That game is marked by its fast pace, relentless pressing and 200-miles-an-hour effort, but also by its relative lack of experience and extreme youth. For all that, Dortmund are tactically intelligent in a way that suggests more than just carefully trained moves or pointless, badly-directed effort. The team obviously reacted, and reacted intelligently, to Mancini's unexpected 3-man-at-the-back set-up - a move, incidentally, that suggests he had never watched a Dortmund game. The Citizen's left was ridiculously exposed to Dortmund's powerful right-wing of Łukasz Piszczek and Jakub Błaszczykowski and the team was so fluid it was hard to tell at first where Mario Götze (more on him below) was even playing - centre, left or right.
The team played, as they always do, "on the chalk" - a wide game that exploited Manchester City's lack of width. They had about 30% possession but almost double the shots and their transitions from defence to attack were dangerous and impeccable. But for an unlucky penalty awarded against them in the dying moments of the match, they should have won the game.
These quick transitions between defence and attack are something Jose Mourinho, famously, tries to make his teams aware of - changes in momentum, and opportunities to break. And as it happens, Mourinho said this week that Dortmund and Madrid are similar in style.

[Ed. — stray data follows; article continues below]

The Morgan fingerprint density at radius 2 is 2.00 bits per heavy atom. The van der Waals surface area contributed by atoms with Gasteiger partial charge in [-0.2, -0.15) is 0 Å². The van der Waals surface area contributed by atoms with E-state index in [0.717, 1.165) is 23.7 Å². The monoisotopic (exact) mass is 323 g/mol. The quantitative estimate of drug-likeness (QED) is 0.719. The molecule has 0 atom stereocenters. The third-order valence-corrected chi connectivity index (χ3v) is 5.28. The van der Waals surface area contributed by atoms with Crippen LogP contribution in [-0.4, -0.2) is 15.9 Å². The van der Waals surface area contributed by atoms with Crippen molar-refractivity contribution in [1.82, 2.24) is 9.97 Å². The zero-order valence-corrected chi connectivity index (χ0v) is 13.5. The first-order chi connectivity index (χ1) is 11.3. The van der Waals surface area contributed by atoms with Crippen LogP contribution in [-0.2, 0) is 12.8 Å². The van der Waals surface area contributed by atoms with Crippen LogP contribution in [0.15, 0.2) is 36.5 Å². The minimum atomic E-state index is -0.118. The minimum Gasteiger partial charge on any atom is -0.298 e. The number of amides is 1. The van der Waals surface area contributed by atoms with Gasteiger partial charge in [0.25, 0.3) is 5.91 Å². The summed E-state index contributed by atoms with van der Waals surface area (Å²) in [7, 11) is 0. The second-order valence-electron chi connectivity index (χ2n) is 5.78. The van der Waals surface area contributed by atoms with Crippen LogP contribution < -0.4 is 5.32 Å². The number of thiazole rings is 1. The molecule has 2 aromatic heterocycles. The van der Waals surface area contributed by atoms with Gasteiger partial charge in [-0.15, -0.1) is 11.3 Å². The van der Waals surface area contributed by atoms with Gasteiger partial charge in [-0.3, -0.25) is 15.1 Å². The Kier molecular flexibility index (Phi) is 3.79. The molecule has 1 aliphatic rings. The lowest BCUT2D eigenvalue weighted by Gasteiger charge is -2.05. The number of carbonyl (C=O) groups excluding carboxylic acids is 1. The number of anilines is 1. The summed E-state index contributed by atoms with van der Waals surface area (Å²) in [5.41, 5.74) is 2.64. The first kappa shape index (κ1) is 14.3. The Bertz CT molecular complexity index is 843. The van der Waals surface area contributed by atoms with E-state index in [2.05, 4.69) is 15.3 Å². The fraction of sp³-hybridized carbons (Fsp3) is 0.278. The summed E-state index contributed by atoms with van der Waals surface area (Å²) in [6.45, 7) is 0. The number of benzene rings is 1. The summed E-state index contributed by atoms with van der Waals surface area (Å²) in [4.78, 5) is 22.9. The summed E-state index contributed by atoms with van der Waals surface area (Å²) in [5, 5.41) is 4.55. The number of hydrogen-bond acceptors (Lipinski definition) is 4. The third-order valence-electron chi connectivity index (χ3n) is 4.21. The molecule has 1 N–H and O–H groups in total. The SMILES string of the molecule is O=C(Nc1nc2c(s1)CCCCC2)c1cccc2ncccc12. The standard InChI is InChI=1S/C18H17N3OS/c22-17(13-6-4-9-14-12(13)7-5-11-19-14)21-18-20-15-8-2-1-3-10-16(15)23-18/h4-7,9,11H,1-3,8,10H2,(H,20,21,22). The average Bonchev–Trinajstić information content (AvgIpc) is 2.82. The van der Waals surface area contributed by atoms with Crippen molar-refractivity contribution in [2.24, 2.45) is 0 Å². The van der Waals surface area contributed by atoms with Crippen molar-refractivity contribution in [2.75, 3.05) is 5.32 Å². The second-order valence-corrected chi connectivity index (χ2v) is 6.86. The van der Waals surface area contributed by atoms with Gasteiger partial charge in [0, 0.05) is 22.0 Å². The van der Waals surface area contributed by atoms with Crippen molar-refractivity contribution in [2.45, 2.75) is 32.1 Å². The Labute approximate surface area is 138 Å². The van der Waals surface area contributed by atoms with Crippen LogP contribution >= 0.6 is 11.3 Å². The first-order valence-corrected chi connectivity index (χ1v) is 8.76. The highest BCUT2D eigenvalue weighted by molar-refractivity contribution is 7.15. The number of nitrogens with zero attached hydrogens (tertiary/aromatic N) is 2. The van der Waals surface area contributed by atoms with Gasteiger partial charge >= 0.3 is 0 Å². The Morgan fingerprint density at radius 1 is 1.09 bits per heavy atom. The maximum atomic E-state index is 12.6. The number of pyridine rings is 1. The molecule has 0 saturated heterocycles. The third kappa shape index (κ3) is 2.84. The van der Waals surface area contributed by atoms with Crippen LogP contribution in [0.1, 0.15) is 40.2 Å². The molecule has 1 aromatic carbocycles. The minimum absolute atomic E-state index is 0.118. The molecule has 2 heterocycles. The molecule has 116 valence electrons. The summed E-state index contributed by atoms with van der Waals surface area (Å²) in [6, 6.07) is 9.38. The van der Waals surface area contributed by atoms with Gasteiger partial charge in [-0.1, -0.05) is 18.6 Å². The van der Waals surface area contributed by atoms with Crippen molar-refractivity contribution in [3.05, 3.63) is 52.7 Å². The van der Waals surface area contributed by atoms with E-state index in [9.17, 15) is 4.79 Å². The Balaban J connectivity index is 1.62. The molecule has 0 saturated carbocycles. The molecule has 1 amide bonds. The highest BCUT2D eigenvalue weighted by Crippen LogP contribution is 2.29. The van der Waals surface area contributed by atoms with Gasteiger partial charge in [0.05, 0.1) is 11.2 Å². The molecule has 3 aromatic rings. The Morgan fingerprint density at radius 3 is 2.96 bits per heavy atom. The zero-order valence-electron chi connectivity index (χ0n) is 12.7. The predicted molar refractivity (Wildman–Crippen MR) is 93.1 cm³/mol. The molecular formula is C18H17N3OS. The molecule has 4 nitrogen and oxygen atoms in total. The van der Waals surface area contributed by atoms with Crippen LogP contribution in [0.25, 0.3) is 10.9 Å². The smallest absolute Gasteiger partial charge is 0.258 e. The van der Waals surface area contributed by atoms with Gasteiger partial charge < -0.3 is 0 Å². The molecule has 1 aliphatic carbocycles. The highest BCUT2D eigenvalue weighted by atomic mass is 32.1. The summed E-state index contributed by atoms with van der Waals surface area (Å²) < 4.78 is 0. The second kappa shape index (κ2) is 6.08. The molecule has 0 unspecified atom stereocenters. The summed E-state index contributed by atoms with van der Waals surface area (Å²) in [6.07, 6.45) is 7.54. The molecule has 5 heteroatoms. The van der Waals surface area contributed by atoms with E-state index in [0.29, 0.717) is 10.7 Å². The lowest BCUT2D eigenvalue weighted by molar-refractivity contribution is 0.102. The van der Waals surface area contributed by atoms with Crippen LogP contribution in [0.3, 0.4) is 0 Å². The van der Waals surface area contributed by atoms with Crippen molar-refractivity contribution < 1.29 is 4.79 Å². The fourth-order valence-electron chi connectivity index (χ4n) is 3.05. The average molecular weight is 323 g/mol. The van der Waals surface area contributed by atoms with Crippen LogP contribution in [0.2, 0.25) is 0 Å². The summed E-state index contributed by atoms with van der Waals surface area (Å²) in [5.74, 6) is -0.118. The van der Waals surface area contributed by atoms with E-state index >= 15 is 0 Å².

Players To Watch For
Please note: against Manchester City, Dortmund's entire line-up cost less than 40 million Euros.
Robert Lewandowski - see above.
Marco Reus - nicknamed "Rolls Reus" - Dortmund's "big" marquee signing at 17 million Euros and one of the German national team's new stars. This lad is a testament to the general stupidity of a transfer market anomaly that sees perpetually under-valued and outrageously talented young Germans being sold for almost nothing. He was the Bundesliga's player of the year last year and chose Dortmund over a much-expected move to Bayern. He is one of the best young left-wingers in Europe with a strong and precise shot, good dribbling ability, perfect close-body-control, perfect touch, pace, and an eye for the final pass.
İlkay Gündoğan is another young German international. He was perhaps the best performer of the Bundesliga's second half of the season and the reason, primarily, why the absence of Nuri Şahin was hardly noticed. Indeed, the team did better last year than the year before. It's not easy to make the usually brilliant Yaya Touré look clumsy on the pitch. See Gündoğan's performance against the Citizens for details.
Mats Hummels is perhaps the best young centre-back in Europe. Though occasionally prone to mistakes due to inexperience, he has a great natural talent and good positioning.